The CIA is a “Rogue Elephant”

Lee Kapla-Unsoeld, Section Editor

On Feb.25, a group of about 70 college students, professors, and community members gathered at Traditions Café in Olympia to listen to Evergreen Professor Steve Niva and Saint Martin’s Professor David Price, Ph.D., as they led the audience through a difficult discussion regarding the Central Intelligence Agency (CIA) and the use of torture.

The event, sponsored by the Washington State Green Party, took on humorous notes at points, for example, Niva joked that “everything said tonight can and will be used against you in a [CIA] black site.”

Professors Niva and Price, talking about the CIA

Professors Niva and Price, talking about the CIA

Niva, professor of international politics and Middle Eastern studies, and Price, professor of sociology and cultural anthropology, brought factual and interpretative elements of the issue into play, and despite the somewhat dreary nature of the topic, maintained the interest of the cozily packed crowd.

Specifically exploring the recent congressional report on the CIA’s use of torture released by Senator Diane Feinstein and others on the Senate Intelligence Committee, the presenters first gave an overview of the CIA in the context of the report. Having been caught torturing countless alleged terrorists, the CIA has been in a somewhat defensive position, having to justify their techniques to Congress and the American public.

The report, however, shows quite clearly that the CIA’s torture programs have yielded little to no useful information. Abu Zaida was water-boarded around 170 times, with no good information resulting from the torture. In fact, many prisoners who were tortured gave up information that turned out to be false in order to get a brief respite from the torture. The CIA has spent millions of dollars funding research into ineffective torture tactics, and when scientists behind these studies came under scrutiny, millions more were spent for their defense.

When thinking of the CIA, most people think that it is similar to the president’s secret police, but from the 1960’s onward, the CIA progressively lost its controls.

As Price stated, despite the popular narrative, “what happens is, whatever controls were left at 9/11, vanished.”

The CIA was created as an arm of the executive branch, but it has shed its shackles and now operates in a way that has gained it the reputation of being a “rogue elephant”.

Whatever changes the CIA has gone through in recent years, the USA has also witnessed the rise of the Joint Select Operations Committee, operating under “Title 10”, whereas the CIA operates under “Title 50”.

Donald Rumsfeld and Dick Cheney, dismayed that the CIA was beholden to the executive branch and not the Department of Defense, Rumsfeld “starts to try and shift this kind of global counter terrorism initiative to JSOC.”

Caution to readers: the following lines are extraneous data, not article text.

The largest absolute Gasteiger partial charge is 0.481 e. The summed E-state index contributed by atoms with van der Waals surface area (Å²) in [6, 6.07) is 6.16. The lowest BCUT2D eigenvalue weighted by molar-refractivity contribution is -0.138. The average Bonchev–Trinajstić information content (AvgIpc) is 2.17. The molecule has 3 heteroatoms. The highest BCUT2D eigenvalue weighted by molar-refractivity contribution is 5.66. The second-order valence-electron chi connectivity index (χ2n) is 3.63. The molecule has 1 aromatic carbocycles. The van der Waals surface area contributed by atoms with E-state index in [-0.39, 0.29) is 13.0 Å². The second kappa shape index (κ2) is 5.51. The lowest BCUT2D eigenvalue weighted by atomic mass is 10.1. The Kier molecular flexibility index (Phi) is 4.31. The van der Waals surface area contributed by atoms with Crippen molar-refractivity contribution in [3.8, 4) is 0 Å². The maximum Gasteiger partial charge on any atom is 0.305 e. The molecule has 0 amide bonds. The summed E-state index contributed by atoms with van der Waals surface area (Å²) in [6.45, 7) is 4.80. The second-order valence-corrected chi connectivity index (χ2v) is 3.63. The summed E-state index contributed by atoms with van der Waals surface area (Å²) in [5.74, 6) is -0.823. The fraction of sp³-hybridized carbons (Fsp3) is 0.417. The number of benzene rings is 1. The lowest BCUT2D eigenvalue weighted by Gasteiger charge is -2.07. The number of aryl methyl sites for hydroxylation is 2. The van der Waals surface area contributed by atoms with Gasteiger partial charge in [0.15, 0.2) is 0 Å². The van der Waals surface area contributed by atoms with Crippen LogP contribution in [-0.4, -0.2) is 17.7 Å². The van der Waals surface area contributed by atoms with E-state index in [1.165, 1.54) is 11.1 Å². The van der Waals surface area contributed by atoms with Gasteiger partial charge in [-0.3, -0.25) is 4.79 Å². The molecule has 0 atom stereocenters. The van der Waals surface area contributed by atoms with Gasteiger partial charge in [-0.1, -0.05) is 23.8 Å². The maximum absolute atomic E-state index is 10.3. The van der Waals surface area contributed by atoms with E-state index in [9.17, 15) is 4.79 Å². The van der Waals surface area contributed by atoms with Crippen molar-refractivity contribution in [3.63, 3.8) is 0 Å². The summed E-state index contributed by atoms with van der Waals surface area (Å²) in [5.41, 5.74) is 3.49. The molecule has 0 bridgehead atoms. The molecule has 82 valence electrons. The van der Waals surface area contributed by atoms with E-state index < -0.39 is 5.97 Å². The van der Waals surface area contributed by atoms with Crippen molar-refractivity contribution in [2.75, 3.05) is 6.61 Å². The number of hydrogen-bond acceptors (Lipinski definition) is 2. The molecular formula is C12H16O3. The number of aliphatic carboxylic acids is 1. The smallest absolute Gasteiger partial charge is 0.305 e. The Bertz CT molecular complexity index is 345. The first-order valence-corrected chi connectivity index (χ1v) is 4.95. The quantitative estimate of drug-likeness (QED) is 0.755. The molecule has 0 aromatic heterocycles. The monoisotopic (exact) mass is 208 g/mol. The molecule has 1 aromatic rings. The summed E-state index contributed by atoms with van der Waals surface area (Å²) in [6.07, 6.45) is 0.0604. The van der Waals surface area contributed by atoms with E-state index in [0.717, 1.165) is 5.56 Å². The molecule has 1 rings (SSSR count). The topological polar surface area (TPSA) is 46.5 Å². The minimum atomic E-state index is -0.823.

They had found that the CIA is “too soft, has too much oversight, and is just not up to the task that they had envisioned for it, and it’s cutting on the turf of the US military,” Niva explained.

As the talk showed, it is not just the CIA that is responsible for some of the gruesome, inhumane atrocities that have been committed in the name of America on foreign people and lands, but the CIA’s example highlights many flaws in the system nonetheless. The lack of accountability, the flawed interrogation methods that do not yield helfpful information, and the intimidating behavior that the CIA displays even to its handlers, Congress, suggest extreme abuses of power and future problems caused by their actions. When the Senate was assembling the CIA torture report, Senator Feinstein’s staff’s computers were hacked into – by the CIA.

Michael Savoca, an Olympia local who ran as an independent candidate for the 20th legislative district, was in attendance at the talk and said that in his campaign, he heard from people that “‘There’s nothing we can do about it,’ they were overwhelmed, I had people say to me, ‘You better watch it, they’ll put a bullet in your head’, I had people say to me, ‘There’s no way we can stop them.’”

When Saint Martin’s student Denver Garcia, a history major, asked about the National Defense Authorization Act and how it ties into the power that the government has to indefinitely detain American citizens, Price’s response was cut off by the unmistakable flash of a police car’s red and blue lights zooming by the building.

“You’re right to be scared,” Price said when the police car had passed.

Given the information shared at the talk about the CIA and the US government’s nefarious, violent, and unethical actions at home and abroad, most people in attendance did not have to be told twice.

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